Mount Sinai IRB approved message:
(GCO 02-1185 CM)

Mount Sinai Medical Center and the Foundation for Integrative AIDS Research (FIAR) conducted a study of the herb milk thistle (Silybum marianum) in people who have both chronic hepatitis C and HIV infections. An abstract and poster presentation were accepted at the XVII International Conference on HIV/AIDS held in Mexico City, Mexico in August, 2008.
*** FIAR Milk Thistle Study Abstract:
Topic: B12 Hepatitis co-infections: (including HBV, HCV)
Cross-cutting Theme: 5. "Do the Right Thing" and Evidence-informed policies & Programmes
Category: Track B Opportunistic Infections
Title: Pilot trial of milk thistle in HIV/hepatitis C co-infection
Author(s): G. Carter1, J. Godbold2, R. MacKay2, M. Smirnoff2, E. Chusid2, D. Pagano2, H.S. Sacks2
Institute(s): 1Foundation for Integrative AIDS Research (FIAR), Brooklyn, United States, 2Mount Sinai School of Medicine, New York, United States

Background: Co-infection of HIV with hepatitis C (HCV) represents a significant challenge and increased risk for morbidity and mortality. Standard treatment with pegylated interferon and ribavirin often does not achieve sustained viral response, especially among those with genotype 1 and/or African-American ethnicity. Interventions that improve liver function are urgently needed. Silybum marianum, Linn. (milk thistle (MT)) has been shown to have some benefit on liver function and fibrosis in various settings.

Methods: In a double-blind, 52-week trial, HIV+/HCV+ individuals were randomized to receive either placebo or 180 mg thrice daily of an 80% standardized silymarin extract (MT). Primary outcomes were safety and feasibility.

Results: 21 subjects were enrolled; demographic characteristics between arms were similar, approximately half men, half women in each arm with a similar distribution of ethnicities, mainly African-American (47.5%) and Latino (47.5%), reflecting our clinic population. No significant hematological or blood chemistry abnormalities were noted. No beneficial or adverse effect on CD4 count or HIV or HCV viral load was observed between arms, nor were there statistically significant differences in quality of life parameters. There were no serious adverse events in either arm. There was good retention in both arms (15 of 21 completed the study- 7 MT, 8 placebo). No clinically apparent effect of milk thistle was seen on HIV load, suggesting a lack of interaction with antiretrovirals. There was a trend to decline in serum aspartate aminotransferase (AST) in the MT arm of 8.4, versus an increase of 27.9 in the placebo arm (p=0.099)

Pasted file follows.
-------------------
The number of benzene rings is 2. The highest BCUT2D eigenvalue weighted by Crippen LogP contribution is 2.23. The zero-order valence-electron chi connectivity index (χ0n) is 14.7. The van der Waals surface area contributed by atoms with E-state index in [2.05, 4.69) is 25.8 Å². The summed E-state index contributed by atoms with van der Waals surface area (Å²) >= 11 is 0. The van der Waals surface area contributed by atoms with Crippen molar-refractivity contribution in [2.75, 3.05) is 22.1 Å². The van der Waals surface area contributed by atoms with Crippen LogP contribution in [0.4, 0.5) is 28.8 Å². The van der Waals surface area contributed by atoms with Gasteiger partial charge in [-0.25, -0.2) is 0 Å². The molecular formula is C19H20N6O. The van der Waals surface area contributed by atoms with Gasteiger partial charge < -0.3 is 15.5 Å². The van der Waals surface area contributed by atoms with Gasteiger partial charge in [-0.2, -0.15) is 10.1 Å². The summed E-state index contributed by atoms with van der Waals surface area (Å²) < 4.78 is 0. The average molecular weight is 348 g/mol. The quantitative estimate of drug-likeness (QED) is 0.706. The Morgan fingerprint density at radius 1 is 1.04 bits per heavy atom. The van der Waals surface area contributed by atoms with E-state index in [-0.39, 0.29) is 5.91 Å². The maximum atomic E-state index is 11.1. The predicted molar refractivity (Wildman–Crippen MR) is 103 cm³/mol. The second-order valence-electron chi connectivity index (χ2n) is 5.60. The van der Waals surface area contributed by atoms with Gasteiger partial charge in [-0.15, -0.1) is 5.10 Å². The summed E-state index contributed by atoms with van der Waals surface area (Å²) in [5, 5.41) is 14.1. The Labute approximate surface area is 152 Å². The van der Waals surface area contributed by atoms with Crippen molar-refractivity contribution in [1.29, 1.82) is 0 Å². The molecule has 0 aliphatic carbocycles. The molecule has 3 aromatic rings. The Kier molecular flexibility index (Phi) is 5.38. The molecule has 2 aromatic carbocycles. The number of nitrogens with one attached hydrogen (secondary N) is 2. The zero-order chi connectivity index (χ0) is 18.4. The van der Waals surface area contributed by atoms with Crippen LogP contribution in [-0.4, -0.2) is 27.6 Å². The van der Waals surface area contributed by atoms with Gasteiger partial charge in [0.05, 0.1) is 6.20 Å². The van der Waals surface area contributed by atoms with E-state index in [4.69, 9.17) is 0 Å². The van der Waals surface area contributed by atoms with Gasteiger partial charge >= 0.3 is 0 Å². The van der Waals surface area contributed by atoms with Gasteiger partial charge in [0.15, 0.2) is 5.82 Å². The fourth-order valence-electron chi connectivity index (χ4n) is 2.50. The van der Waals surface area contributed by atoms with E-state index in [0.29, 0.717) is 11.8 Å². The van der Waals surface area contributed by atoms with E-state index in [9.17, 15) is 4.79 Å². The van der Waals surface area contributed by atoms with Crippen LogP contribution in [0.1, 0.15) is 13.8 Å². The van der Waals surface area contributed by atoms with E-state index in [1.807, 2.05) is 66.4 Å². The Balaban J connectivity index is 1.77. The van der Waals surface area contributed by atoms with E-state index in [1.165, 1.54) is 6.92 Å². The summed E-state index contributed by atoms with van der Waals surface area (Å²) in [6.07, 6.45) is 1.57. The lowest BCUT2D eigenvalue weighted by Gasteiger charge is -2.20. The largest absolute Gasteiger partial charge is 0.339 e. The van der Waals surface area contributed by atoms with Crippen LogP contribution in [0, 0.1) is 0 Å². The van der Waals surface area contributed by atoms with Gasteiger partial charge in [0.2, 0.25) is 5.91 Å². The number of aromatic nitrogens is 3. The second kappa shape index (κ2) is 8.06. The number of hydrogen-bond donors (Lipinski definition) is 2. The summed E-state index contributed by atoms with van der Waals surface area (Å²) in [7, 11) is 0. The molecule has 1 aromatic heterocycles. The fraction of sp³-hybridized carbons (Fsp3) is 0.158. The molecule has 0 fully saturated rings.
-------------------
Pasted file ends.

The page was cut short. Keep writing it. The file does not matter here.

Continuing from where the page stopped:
Conclusions: Milk thistle was safe in this study population, with no clinically significant interactions with antiretroviral therapy. The trend toward reduction in AST suggests possible benefit and deserves further study.

Supported by Grants no. 1R21-NR08860, 1K07-AT00591 and MO1-RR-00071 from the National Institutes of Health. Country of research: United States

Some reviews of the study may be found here:
AIDSMEDS article
Clinical Care Options
Grupo de Trabajo sobre Tratamientos del VIH (scroll down for article).

This research study is being funded by a grant from the National Institutes of Health (NIH).

The total duration of the study will be 52 weeks and will include a total of 8 study visits.